Okon Abang, the judge who presided over the case of Olisa Metuh, says he was humiliated to the extent that he prayed that the case should be taken away from him but God did not answer the prayer.
Abang said this shortly before he sentenced the former spokesman of the Peoples Democratic Party to seven years in prison for laundering public funds to sponsor campaign activities of his party.
Metuh had lost in his bid to make Abang recuse himself from the trial.
He had said the judge who was his mate at the Nigerian Law School was hostile to him.
But at the court on Tuesday, Abang said he did his best for Metuh but he had to act without fear of favour.
“I cannot in this forum state all the negative things I passed through in this matter. God has been so faithful to me in this matter. May His name be praised,” Abang said.
“The convict and his counsel, especially Emeka Etiaba (SAN) and Ikpeazu (SAN), used every opportunity open to them to humiliate the court, writing hopeless, reckless and frivolous petitions against the court.”
“They even took the matter to the international press. The day the first convict fell down, it was aired on CNN just to have unmerited sympathy, portraying the court in bad light.
“It was only God that used my immediate family to sustain me throughout the four years of hostility coming from the team of lawyers.
“It was only a few weeks to the end of the proceedings that the convict and his team of lawyers began to defend him in court. Before then, they had thoroughly humiliated me just because I discharged my function without fear or favour.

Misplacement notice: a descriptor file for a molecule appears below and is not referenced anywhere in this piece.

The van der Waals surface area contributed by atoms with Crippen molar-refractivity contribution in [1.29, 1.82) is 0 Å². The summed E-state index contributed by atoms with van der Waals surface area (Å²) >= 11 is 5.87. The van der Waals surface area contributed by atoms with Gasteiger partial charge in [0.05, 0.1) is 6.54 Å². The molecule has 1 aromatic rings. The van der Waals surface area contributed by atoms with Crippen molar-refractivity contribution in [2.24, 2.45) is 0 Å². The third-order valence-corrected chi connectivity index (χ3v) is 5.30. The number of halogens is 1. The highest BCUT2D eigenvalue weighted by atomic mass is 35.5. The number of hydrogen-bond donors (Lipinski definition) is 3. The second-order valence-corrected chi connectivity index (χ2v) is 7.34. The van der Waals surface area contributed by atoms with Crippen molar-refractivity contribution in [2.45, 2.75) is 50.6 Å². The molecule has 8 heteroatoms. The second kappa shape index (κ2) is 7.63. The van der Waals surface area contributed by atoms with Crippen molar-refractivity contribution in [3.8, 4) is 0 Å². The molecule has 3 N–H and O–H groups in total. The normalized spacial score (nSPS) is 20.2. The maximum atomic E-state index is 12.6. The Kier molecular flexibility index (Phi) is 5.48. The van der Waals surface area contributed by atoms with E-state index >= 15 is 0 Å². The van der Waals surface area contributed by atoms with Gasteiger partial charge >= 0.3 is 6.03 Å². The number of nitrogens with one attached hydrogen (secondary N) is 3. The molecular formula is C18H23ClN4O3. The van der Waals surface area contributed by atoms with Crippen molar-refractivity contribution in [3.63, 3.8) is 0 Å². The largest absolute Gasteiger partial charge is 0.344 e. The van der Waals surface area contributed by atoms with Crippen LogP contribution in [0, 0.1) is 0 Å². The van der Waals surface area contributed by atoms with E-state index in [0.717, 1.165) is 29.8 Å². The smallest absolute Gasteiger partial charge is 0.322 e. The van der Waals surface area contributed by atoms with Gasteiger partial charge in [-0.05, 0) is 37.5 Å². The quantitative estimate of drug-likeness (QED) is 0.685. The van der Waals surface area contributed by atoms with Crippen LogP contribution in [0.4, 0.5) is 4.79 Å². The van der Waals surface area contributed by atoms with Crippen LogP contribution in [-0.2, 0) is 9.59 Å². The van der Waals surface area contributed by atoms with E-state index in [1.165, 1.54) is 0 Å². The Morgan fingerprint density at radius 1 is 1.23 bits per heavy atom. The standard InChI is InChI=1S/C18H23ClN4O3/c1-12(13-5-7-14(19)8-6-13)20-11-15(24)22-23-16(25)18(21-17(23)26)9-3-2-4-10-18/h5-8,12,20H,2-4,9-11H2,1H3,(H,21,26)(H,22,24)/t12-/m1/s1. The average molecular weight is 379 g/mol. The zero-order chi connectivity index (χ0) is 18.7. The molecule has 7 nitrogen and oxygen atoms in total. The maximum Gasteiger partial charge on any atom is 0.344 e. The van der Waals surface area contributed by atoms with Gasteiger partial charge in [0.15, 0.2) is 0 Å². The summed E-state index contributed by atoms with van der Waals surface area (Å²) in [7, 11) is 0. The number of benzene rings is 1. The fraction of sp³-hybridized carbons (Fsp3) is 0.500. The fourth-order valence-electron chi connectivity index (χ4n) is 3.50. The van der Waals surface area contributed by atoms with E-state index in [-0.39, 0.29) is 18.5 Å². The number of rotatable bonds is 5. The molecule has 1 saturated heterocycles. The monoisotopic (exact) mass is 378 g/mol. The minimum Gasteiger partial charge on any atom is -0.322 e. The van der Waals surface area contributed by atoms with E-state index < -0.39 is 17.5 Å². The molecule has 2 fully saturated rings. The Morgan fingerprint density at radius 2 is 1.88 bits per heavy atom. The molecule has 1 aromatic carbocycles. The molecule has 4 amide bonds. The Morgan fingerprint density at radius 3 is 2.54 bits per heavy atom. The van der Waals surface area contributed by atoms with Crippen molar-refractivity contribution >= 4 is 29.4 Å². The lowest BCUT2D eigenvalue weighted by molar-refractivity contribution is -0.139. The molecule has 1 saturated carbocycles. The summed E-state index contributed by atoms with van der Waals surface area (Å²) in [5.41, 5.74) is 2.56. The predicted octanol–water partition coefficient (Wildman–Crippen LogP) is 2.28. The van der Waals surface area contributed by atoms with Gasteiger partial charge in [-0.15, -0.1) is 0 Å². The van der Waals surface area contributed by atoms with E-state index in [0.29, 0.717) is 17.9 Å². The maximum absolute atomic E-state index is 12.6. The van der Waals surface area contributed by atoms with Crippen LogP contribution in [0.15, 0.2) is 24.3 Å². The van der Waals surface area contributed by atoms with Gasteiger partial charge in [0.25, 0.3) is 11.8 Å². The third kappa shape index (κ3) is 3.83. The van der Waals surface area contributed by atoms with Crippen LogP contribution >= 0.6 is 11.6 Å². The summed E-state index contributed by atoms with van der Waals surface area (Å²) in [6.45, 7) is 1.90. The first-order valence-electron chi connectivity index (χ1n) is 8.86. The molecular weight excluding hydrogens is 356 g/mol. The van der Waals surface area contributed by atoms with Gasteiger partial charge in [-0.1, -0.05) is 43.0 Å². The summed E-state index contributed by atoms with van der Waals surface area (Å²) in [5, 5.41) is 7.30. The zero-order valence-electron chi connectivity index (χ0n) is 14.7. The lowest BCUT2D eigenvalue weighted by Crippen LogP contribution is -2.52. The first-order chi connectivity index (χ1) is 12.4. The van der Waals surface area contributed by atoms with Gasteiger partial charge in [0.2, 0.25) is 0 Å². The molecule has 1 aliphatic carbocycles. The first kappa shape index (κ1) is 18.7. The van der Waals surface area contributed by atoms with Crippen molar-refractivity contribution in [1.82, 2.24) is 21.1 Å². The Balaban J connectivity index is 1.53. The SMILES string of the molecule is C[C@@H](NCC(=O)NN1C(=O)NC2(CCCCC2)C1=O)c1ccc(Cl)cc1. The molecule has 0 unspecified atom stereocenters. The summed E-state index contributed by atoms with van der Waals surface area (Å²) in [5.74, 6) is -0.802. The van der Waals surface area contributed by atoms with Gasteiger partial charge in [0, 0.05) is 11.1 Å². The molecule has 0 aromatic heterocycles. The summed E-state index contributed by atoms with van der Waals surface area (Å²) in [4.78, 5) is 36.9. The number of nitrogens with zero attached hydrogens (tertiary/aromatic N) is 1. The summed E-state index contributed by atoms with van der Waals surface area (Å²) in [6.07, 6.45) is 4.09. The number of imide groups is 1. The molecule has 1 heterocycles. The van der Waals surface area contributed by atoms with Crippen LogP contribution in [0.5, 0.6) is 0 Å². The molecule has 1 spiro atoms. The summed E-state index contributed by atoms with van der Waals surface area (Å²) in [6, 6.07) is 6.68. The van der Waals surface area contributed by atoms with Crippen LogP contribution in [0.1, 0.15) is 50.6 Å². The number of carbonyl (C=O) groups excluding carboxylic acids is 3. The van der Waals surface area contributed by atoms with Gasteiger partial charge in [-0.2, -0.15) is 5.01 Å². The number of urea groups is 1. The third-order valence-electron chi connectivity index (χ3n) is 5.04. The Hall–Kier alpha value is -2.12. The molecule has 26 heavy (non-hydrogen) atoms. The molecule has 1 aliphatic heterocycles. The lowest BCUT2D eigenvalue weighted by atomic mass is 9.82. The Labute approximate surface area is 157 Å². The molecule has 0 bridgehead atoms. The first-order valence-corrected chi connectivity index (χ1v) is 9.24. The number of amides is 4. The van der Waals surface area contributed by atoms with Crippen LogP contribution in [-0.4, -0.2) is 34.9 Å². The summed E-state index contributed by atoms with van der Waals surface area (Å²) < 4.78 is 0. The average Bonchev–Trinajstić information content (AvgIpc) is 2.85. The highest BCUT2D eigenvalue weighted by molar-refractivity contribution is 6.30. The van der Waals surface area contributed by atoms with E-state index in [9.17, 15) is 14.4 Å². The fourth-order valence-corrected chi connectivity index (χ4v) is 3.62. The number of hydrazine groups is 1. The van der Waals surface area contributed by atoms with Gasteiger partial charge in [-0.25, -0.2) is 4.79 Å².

“I had nobody to speak for me except God that sustained me throughout this period of hostility meted to me by the first convict.”
Like the biblical Jesus, Abang said he prayed that Metuh’s case should be taken away from him.
“Even during this period, I prayed that my employer should withdraw the file from me but God did not answer my prayers. I did not assign this case to this court, I did not in any way, direct the first convict to dissipate public funds,” he said.
“When the EFCC applied to court to revoke the bail of the convict because he wasn’t in court, I had sympathy for him and did not revoke his bail. I gave him an opportunity to be in court and adjourned the matter to a later date.
“The next appearance, the convict was in a stretcher motionless, just to portray the court as being heartless and inhuman because I did not release his international passport for him to travel out of the country –a decision that has been affirmed on appeal.
“He came in a stretcher without any medical personnel except the people that accompanied him to court. He asked for four weeks adjournment and I gave him six weeks. Thereafter, he appealed. The court of appeal dismissed the appeal and held that the judge that gave him six weeks adjournment when he asked for four weeks, cannot be biased against him.”
Abang added that on February 23, 2017, one of the senior counsels that appeared for the convict, openly accused the court of bias and applied that the court should recuse itself from the matter.
“And if one may ask the reason for the application, it was because I delivered a ruling against the first convict. The law is settled that a party or counsel cannot in the open court accuse the court of bias. That is contempt in the face of the court,” he said.
“I would have summarily dealt with the learned senior counsel, Ikpeazu, but having been trained to have the patience of the biblical Job, I developed thick skin over the contemptuous conduct of Dr. Ikpeazu and allowed him to go home, not out of fear or cowardice. The court had to show maturity and restraint at that trying period.
“I have forgiven the first convict and if there is anything within my powers to do, I will do. I have also forgiven Emeka Etiaba (SAN) that took this matter so personal against my person for doing nothing. I have forgiven Ikpeazu (SAN) too that maltreated me during this period of hostility.”